Rev. Corey Meyer, Director of Mission Partnerships
It has been tough to answer the question, “How was Puerto Rico?!” without immediately thinking of the warm 80-degree weather every day and stunning view of mountains for miles all around us. I was amazed at the beauty of the island from the moment that we drove from San Juan to Barranquitas (even if it was at midnight). From the vibrant colorful houses on the hillside, to the rolling greens of trees newly budded. It looked like somewhere that I would want to vacation every year, or even live there. I almost believed, for a second, that life for people who live in Puerto Rico was back to normal, that everything destroyed was rebuilt, that we could come and visit the island like the thousands of tourist who were on their way to the beachside resorts to soak up the sunshine and sip on some piña coladas.
This is the trick of the eye when it comes to rebuilding communities after natural disasters. And frankly, it’s the trick of “mission trips” to somewhere beautiful like Puerto Rico, or Ecuador. It’s easy to be enveloped by the scenery until the heart reminds you that the people whose homes were destroyed, families torn apart, and livelihoods uprooted in a matter of hours are still struggling, still desperate, still looking for signs of hope and resurrection. I think I feel it as a dissonance, a clash or tension, between the ways things appear to the eye and the reality that lies in the day-to-day trauma of experiencing something like Hurricane Maria. Alec, one of our team leaders, talked about the spirit and hope of the people of Puerto Rico for a more resilient tomorrow, and in the same conversation could recall vividly the despair and uncertainty of the hours of torrential rains.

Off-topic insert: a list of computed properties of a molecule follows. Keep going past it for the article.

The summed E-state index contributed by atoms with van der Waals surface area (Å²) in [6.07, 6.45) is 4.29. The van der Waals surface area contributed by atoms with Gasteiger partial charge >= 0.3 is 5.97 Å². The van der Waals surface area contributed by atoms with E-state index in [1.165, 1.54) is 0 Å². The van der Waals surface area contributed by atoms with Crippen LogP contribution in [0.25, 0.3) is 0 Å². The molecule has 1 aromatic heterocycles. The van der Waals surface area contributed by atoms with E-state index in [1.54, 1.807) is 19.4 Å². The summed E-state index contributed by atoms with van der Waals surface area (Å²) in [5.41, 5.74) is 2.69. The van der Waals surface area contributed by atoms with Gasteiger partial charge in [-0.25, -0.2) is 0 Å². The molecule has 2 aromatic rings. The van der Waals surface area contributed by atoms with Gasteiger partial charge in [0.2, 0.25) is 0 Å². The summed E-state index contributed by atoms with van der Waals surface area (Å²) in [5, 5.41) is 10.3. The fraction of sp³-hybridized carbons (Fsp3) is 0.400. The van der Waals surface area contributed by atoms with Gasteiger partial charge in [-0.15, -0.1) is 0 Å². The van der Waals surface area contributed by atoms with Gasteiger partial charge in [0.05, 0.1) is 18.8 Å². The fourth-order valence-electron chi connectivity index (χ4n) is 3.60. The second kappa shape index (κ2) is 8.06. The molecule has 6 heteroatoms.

It’s easy to imagine what we saw in the landscape of the island, but it’s more difficult to imagine what we felt driving around and working in the homes of people affected by Hurricane Maria. I caught myself thinking, “Wow! I would love to vacation here.” And “Wow, we need to keep coming back to do what we can to help repair homes.” I know, it’s both. I suspect many of you who have been on mission trips know that too. Perhaps that is something that God’s Spirit calls us to see – the beauty and the despair all in the same, all wrapped up in hope.